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Porch v. Ochoa's Construction, Inc.

United States District Court, D. Montana, Billings Division

June 15, 2018

KELLY D. PORCH and MICHELLE R. PORCH, Plaintiff,
v.
OCHOA'S CONSTRUCTION, INC.; PREFERRED CONTRACTORS INSURANCE COMPANY RISK RETENTION GROUP; GOLDEN STATE CLAIMS ADJUSTERS; and JOHN DOES I-V, Defendants.

          FINDINGS AND RECOMMENDATIONS OF U.S. MAGISTRATE JUDGE

          TIMOTHY J. CAVAN UNITED STATES MAGISTRATE JUDGE.

         Before the Court is defendants Preferred Contractors Insurance Company Risk Retention Group (“PCIC”) and Golden State Claims Adjusters' (“Golden State”) (collectively, “Defendants”) Motion for Reconsideration (the “Motion”). (Doc. 60.) For the reasons that follow, the Court recommends that Defendants' Motion be granted.

         I. Pertinent Facts

         The following facts are derived from plaintiffs Kelly D. Porch (“Kelly”) and Michelle R. Porch's (“Michelle”) (collectively, “Plaintiffs”) Second Amended Complaint and Demand for Jury Trial (“SAC”) (Doc. 28.), the parties' briefs, and the events occurring in the course of this litigation as reflected by the Court's docket. They are assumed to be true for the purposes of these Findings and Recommendations.

         Plaintiffs filed their original Complaint and Demand for Jury Trial (“Complaint”) on November 24, 2014, in the Montana Thirteenth Judicial District Court, Yellowstone County against Ochoa's Construction, Inc. (Ochoa), and others. (Doc. 6.) The initial Complaint alleged damages arising from a workplace accident Kelly claims to have sustained in July 2014. (Id.) Neither PCIC nor Golden State were named as defendants.

         At the time of Kelly's alleged accident, PCIC insured Ochoa under a commercial general liability policy. (Doc. 28 at ¶ 13.) PCIC informed Ochoa by letter dated May 21, 2015, that no coverage existed for the allegations in Plaintiffs' Complaint, and that PCIC would be denying coverage for defense and indemnity. (Id. at ¶¶ 14, 16.)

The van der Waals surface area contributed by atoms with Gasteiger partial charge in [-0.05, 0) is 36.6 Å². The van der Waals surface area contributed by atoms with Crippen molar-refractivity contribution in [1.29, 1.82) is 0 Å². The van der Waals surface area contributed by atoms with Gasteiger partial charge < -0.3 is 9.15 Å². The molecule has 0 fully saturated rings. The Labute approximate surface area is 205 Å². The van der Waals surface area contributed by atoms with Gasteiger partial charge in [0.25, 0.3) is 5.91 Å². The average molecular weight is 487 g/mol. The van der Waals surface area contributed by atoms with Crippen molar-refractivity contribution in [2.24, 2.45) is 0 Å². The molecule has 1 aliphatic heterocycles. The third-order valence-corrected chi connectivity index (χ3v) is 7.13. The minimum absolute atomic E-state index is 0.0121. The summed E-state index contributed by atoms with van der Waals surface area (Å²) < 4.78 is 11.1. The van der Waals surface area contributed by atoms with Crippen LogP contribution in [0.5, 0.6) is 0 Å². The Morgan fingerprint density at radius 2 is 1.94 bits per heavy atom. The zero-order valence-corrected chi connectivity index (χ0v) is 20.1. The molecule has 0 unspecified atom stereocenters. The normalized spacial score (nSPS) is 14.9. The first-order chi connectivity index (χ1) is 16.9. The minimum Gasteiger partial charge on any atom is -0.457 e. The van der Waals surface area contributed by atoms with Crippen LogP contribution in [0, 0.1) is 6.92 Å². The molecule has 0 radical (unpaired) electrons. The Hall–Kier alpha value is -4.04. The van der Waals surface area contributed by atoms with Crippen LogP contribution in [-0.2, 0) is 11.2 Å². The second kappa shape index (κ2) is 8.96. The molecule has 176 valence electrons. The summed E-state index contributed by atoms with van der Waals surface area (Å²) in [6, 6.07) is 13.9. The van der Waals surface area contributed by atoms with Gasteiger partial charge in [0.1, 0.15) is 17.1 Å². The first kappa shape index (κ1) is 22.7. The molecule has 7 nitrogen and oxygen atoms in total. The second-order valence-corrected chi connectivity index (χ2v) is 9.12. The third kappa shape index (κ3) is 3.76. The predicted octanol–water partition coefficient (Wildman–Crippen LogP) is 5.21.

On February 24, 2016, Ochoa entered into a stipulated consent judgment and covenant not to execute, and assigned to Plaintiffs all of its rights against Defendants. (Id. at ¶ 19.) Plaintiffs thereafter dismissed all defendants except Ochoa. (Docs. 18, 23.)

         On March 28, 2017, Judge Ingrid Gustafson of the Montana Thirteenth Judicial District Court held a reasonableness hearing with respect to Plaintiffs and Ochoa's stipulated consent judgment. (Doc. 26.) Plaintiffs were present at the hearing and presented evidence in support of the reasonableness of the judgment; Ochoa did not appear. (Id.) On March 30, 2017, Judge Gustafson entered judgment in the amount of $4, 700, 000.00 in favor of Plaintiffs and against Ochoa. (Id.)

         On May 19, 2017, Plaintiffs filed an Unopposed Motion for Leave to File Second Amended Complaint. (Doc. 5-1 at 515-516) (emphasis in original). That motion apparently was not accompanied by any briefing or argument as to the appropriateness of amending a complaint after judgment had been entered against the last remaining defendant. (Id.) Judge Gustafson's order granting Plaintiffs leave to file the SAC notes “that the parties have conferred and the sole remaining current Defendant in this case, [Ochoa], has consented in writing to the filing of the Second Amended Complaint.” (Doc. 27.) The order, also dated May 19, 2017[1], does not address any concerns as to the timing of the amendment.

         Plaintiffs filed the SAC on May 23, 2017, adding PCIC and Golden State as defendants, and asserting various claims against them based on their coverage decisions with respect to Ochoa. (See generally Doc. 28.) The SAC also restates Plaintiffs' original claims against Ochoa. (Id.)

         Defendants entered a Notice of Appearance in Montana state court on June 28, 2017, and then promptly removed the case to this Court. (Docs. 1, 5-1 at 521-523.) On July 5, 2017, they filed a motion seeking the dismissal of Plaintiffs' claims against them pursuant to Rule 12(b)(6), Fed. R. Civ. P., presenting largely the same argument they make in the instant Motion - that Judge Gustafson erred in permitting Plaintiffs to amend their complaint after judgment had been entered in the state court. (Docs. 3, 4.)

         In its Findings and Recommendations of U.S. Magistrate Judge (“F&R”), this Court found that regardless of the merits of Defendants' position with respect to the correctness of Judge Gustafson's order, a Rule 12(b)(6) motion was not the proper vehicle for that argument, and recommended that Judge Watters deny the motion. (Doc. 38.) Judge Watters adopted the F&R in full, but indicated in a footnote that a motion for reconsideration may be the appropriate method to advance Defendants' argument. (Doc. 43 at 5, n. 1.) The Court subsequently granted leave for Defendants to seek reconsideration (Doc. 59), and the instant Motion followed.

         II. Legal Standard

         District of Montana Local Rules permit reconsideration of “any interlocutory order” on grounds set forth in L.R. 7.3(b)(1) or (2). L.R. 7.3(a). The pertinent provisions state that “[a] motion ...


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